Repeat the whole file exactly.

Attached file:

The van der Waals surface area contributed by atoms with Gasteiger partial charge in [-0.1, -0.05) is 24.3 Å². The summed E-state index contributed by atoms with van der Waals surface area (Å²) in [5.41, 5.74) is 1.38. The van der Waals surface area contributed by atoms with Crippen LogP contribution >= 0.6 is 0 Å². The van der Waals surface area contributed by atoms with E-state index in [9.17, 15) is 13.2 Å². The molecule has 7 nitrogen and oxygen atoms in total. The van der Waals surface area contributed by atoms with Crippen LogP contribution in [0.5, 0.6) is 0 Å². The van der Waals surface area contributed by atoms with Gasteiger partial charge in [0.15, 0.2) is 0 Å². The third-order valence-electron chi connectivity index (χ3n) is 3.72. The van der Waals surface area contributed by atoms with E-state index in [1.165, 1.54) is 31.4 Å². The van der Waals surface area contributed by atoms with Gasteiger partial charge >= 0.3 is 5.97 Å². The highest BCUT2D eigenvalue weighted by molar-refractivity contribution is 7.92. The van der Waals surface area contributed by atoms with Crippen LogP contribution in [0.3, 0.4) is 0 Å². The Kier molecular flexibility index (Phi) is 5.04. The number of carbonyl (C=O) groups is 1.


The van der Waals surface area contributed by atoms with Gasteiger partial charge in [-0.1, -0.05) is 24.3 Å². The summed E-state index contributed by atoms with van der Waals surface area (Å²) in [5.41, 5.74) is 1.38. The van der Waals surface area contributed by atoms with Crippen LogP contribution >= 0.6 is 0 Å². The van der Waals surface area contributed by atoms with E-state index in [9.17, 15) is 13.2 Å². The molecule has 7 nitrogen and oxygen atoms in total. The van der Waals surface area contributed by atoms with Crippen LogP contribution in [0.5, 0.6) is 0 Å². The van der Waals surface area contributed by atoms with Gasteiger partial charge in [0.15, 0.2) is 0 Å². The third-order valence-electron chi connectivity index (χ3n) is 3.72. The van der Waals surface area contributed by atoms with E-state index in [1.165, 1.54) is 31.4 Å². The van der Waals surface area contributed by atoms with Gasteiger partial charge >= 0.3 is 5.97 Å². The highest BCUT2D eigenvalue weighted by molar-refractivity contribution is 7.92. The van der Waals surface area contributed by atoms with Crippen LogP contribution in [0.3, 0.4) is 0 Å². The Kier molecular flexibility index (Phi) is 5.04. The number of carbonyl (C=O) groups is 1.